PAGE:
Tempe creates an emergency response center to be a refuge in a climate disaster
In January 2021, a series of winter storms started hitting Texas. By the time they were over, millions were without power, leading to shortages of heat, food and water. Hundreds of people died.
Now, people in the Phoenix area are worried they could face a similar crisis from a prolonged heat wave.
On a cool Saturday morning last November in Tempe, people cluster in a parking lot surrounded by strip malls. At information booths and under shade canopies, they're talking about what they’d like to see in the vacant building at the center of the event. Some like Michael Roquemore envision bill and utility assistance, help for the homeless and mentally ill and overall just "a place where people can go for help." Others like Alejandria Gutierrez simply want information on things like food pantries.
"Is that going to be available here?" Gutierrez asked.
The weather is nice, but many at the event agree that when it gets hot, the neighborhood needs a place people can cool down, especially since Phoenix regularly sees 100 days each year of triple-digit-temperatures.
"There's no shade around here. Look at these trees. That's not a shading tree," Edward Damon said.
The city of Tempe’s director of sustainability is Braden Kay.
"So we have about a 1,600-square-foot building. We're looking at a sign here, 'Cafe Istanbul,' it used to be a Middle Eastern cafe," Kay said.
Kay and his colleagues plan to transform the cafe into the city’s first “resilience hub” — a year-round community center that can act as a refuge in a climate disaster. He says the concept is catching on across the country.
"There’s several cities like Austin and Baltimore and Minneapolis that we've had consult with us, and now that we've seen crises like the one in Texas, and in the Pacific Northwest, there's really an understanding of this heightened need for these emergency response centers in every neighborhood in the country," Kay said.
The city is investing $2.3 million in mostly federal funds in the center, part of it COVID-19 relief money. Back in the parking lot, Kay and his colleagues are trying to learn how the center can best offer services like housing and job assistance. But Kay hopes they will also learn what can bolster people's confidence in the building for it to shelter them from the heat.
"What's gonna make you trust this building in order to come here at nine o'clock at night if it's 112 degrees, and your air conditioning has gone out?
And Melissa Guardaro, a heat researcher at Arizona State University, has similar concerns.
"I think anybody who works in this extreme heat space is not worried that it's going to happen so much as It's going to happen, it's just a matter of when," Guardaro said.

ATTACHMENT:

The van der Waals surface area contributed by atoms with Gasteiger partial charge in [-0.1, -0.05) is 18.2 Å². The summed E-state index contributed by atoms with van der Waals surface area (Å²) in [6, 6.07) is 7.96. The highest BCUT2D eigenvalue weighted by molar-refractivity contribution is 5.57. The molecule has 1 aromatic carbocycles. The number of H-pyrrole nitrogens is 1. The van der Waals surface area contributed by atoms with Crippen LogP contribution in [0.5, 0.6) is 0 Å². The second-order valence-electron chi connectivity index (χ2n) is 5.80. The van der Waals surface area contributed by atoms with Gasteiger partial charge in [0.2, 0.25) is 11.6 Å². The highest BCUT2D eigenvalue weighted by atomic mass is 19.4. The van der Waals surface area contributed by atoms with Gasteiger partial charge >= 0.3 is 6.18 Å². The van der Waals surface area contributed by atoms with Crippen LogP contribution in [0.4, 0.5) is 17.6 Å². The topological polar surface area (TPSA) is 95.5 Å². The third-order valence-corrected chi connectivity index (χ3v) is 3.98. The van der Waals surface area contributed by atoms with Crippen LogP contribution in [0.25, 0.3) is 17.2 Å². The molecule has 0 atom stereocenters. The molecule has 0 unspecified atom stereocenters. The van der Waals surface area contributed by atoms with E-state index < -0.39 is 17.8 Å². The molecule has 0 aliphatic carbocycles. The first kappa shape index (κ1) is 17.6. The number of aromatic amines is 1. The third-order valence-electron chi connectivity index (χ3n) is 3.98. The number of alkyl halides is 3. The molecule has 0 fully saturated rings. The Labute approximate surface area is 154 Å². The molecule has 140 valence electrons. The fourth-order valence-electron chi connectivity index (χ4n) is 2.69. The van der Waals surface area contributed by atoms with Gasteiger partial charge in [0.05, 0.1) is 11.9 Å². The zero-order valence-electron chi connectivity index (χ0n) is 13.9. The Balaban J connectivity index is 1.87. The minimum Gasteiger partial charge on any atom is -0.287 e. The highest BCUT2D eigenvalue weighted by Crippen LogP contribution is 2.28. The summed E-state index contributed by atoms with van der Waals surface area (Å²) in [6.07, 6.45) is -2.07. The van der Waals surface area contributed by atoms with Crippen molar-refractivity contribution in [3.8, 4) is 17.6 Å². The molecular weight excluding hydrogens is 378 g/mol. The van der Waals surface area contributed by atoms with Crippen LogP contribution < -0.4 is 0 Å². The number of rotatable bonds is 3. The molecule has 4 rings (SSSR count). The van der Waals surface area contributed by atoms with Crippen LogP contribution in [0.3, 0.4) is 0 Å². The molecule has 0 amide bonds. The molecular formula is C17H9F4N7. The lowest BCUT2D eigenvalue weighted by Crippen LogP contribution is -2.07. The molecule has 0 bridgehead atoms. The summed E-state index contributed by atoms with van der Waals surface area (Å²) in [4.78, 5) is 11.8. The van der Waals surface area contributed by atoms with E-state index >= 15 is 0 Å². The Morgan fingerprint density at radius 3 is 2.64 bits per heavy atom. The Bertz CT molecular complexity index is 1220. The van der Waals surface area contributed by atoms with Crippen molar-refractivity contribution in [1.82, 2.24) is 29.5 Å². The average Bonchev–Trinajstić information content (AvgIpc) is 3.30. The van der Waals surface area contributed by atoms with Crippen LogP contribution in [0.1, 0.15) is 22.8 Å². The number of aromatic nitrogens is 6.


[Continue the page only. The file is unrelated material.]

Some experts warn of a so-called “Hurricane Katrina of extreme heat” in Phoenix. Imagine, a historic heat wave pushes temperatures to 110 degrees or more for five days straight — straining the power grid and causing outages all over town, meaning no air conditioning.
"We like to call that a cascading disaster," Guardaro said. "And it's not just the heat and the power, but your water will go out too."
One study estimated that such a catastrophic event in Phoenix could leave 1.6 million people injured or dead.
Kay says they aim to open the Tempe resilience hub this May, and eventually add backup power so its air conditioning can continue running if the grid fails.
"Our idea is that eventually, you should be able to be in a five- to 10-minute walk of resilience hub no matter where you are, but we got to start somewhere," Kay said.
An argument for resilience hubs is that having a place to go and people you trust nearby can be the key to survival in a disaster. Research from the 1995 Chicago heat wave shows more socially-isolated communities suffered higher death rates than those with greater social connection.
And residents like Dominique Parks, who’s 58, rely on power for more than just air conditioning.
"Definitely it would be a very good plus. I would be in trouble because I have to have oxygen. So that would even be double trouble for me if my electricity went out," Parks said.
This project in Tempe is an attempt to flip the script on disaster relief and aid in general, which can be top-down, very costly, chaotic and reactive — not preventive and community-based. The idea is to better understand what people really need.
The city plans to scout locations for future resilience hubs. It anticipates adding one to two hubs a year, creating more places more people can go to come together, where the AC can always run.
This story was adapted from the original Hear Arizona podcast series InHospitable, now available on Apple Podcasts, Spotify or wherever you get your podcasts.